Sunday 14 July 2013

Climate change feedbacks

Climate change –
positive feedbacks

Guy McPherson, in his summary and update on climate change has provided a list of exponential, non-linear positive feedbacks

Although some of these have had reasonable coverage in the media and the scientific press it is difficult to find confirming information.  It seems to me that as things get worse the more of a media blackout there is - for instance on the scale of methane release in Siberia in 2012.

To help myself (and hopefully to assist readers to understand, I have had hunted out what I could on the growing list of feedbacks provided by Guy.

1. Methane hydrates are bubbling out the Arctic Ocean

Natalia ShakhovaIgor Semiletov at al

"The Russian research vessel Academician Lavrentiev conducted a survey of 10,000 square miles of sea off the coast of eastern Siberia.

They made a terrifying discovery - huge plumes of methane bubbles rising to the surface from the seabed.

'We found more than 100 fountains, some more than a kilometre across,' said Dr Igor Semiletov, 'These are methane fields on a scale not seen before. The emissions went directly into the atmosphere.'

Sea of Okhotsk (June, 2013)

On May 29 and June 2, 2013, sudden peak levels of methane in the atmosphere were registered of respectively 2241 and 2238 ppb at an altitude of 33,647.8 ft (10,255.8 mi). Such very high levels are unusual, particularly at such a high altitude

(Nafeez Ahmed, the Guardian, 24 July, 2013)
Disappearance of Arctic sea ice could trigger devastating methane release costing the world's entire GDP

(Nafeez Ahmed, the Guardian, 5 August, 2013)
Dismissals of catastrophic methane danger ignore robust science in favour of outdated mythology of climate safety

2. Warm Atlantic water is defrosting the Arctic as it shoots through the Fram Strait

Warm Atlantic water is defrosting the Arctic as it shoots through the Fram Strait (Science, January 2011). This breakdown of the thermohaline conveyor belt is happening in the Antarctic as well.

The sudden cooling of Europe, triggered by collapse of the global thermohaline circulation in the north Atlantic and the slowing of the Gulf Stream has been popularized by the movies and the media. The southern half of the global thermohaline circulation is as important to global climate but has not been popularized. The global oceans' coldest water, Antarctic bottom water forms in several key spots around Antarctica. The water is so cold and dense that it spreads out along the bottom all of the major ocean basins except the north Atlantic and Arctic. Multiple recent reports provide strong evidence that the formation of Antarctic bottom water has slowed dramatically in response to massive subsurface melting of ice shelves and glaciers. The meltwater is freshening a layer of water found between depths of 50 and 150 meters. This lightened layer is impeding the formation of Antarctic bottom water, causing the Antarctic half of the global thermohaline circulation to falter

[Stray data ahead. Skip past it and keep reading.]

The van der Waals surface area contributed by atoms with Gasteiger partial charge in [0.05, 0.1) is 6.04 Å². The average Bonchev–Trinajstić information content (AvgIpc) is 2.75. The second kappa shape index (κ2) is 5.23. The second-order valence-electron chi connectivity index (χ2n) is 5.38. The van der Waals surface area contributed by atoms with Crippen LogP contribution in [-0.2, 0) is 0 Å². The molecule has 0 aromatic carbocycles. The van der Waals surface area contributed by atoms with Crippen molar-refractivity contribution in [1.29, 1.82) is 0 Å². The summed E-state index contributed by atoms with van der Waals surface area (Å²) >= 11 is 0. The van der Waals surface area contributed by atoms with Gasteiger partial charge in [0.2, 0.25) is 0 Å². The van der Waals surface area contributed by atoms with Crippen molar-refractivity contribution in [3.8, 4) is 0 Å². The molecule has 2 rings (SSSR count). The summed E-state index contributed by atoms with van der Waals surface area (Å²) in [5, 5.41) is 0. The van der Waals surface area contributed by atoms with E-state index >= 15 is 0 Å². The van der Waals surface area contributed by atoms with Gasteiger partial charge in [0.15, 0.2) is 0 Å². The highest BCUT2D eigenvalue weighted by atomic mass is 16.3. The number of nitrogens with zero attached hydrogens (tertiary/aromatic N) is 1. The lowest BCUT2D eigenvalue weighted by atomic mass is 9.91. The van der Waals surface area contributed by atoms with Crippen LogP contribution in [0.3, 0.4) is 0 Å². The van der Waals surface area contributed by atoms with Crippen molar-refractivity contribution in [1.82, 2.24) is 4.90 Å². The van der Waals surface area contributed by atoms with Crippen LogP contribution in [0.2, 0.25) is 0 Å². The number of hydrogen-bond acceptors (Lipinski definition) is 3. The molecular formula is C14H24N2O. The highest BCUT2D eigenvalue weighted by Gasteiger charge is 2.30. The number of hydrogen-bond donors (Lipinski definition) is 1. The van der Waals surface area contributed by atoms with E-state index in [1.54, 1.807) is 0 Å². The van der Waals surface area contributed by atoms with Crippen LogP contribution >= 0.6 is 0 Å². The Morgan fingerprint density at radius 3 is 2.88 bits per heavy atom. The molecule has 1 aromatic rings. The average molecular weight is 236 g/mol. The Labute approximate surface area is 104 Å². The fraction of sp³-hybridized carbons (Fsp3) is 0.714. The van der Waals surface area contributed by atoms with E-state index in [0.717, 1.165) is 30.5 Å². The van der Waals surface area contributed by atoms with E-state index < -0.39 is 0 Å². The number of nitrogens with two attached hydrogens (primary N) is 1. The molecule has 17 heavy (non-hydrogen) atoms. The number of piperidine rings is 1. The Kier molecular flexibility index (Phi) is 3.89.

Warming North Atlantic water tied to heating Arctic, according to new study

"The temperatures of North Atlantic Ocean water flowing north into the Arctic Ocean adjacent to Greenland -- the warmest water in at least 2,000 years -- are likely related to the amplification of global warming in the Arctic, says a new international study involving the University of Colorado Boulder."
"Led by Robert Spielhagen of the Academy of Sciences, Humanities and Literature in Mainz, Germany, the study showed that water from the Fram Strait that runs between Greenland and Svalbard -- an archipelago constituting the northernmost part of Norway -- has warmed roughly 3.5 degrees Fahrenheit in the past century. The Fram Strait water temperatures today are about 2.5 degrees F warmer than during the Medieval Warm Period, which heated the North Atlantic from roughly 900 to 1300 and affected the climate in Northern Europe and northern North America."

3. Siberian methane vents have increased in size from less than a meter across in the summer of 2010 to about a kilometer across in 2011

It took quite a while to track down any reference to this; however, the independent published an important article where Dr. Igor Semiletov is quoted being impressed by the scale and density of the plumes compared with the year before (2010).

There are no reports for 2012 - it seems there might be a media blackout on this

Vast methane 'plumes' seen in Arctic ocean as sea ice retreats   (the Independent, Dec 2011)

"Earlier we found torch-like structures like this but they were only tens of metres in diameter. This is the first time that we've found continuous, powerful and impressive seeping structures more than 1,000 metres in diameter. It's amazing," Dr Semiletov said.

"I was most impressed by the sheer scale and the high density of the plumes. Over a relatively small area we found more than 100, but over a wider area there should be thousands of them," he said. 

15 July, 2013

In late June and early July, Barrow Alaska showed two methane readings in excess of 1975 parts per billion. Sadly, this most recent methane spike is likely not to be an outlier....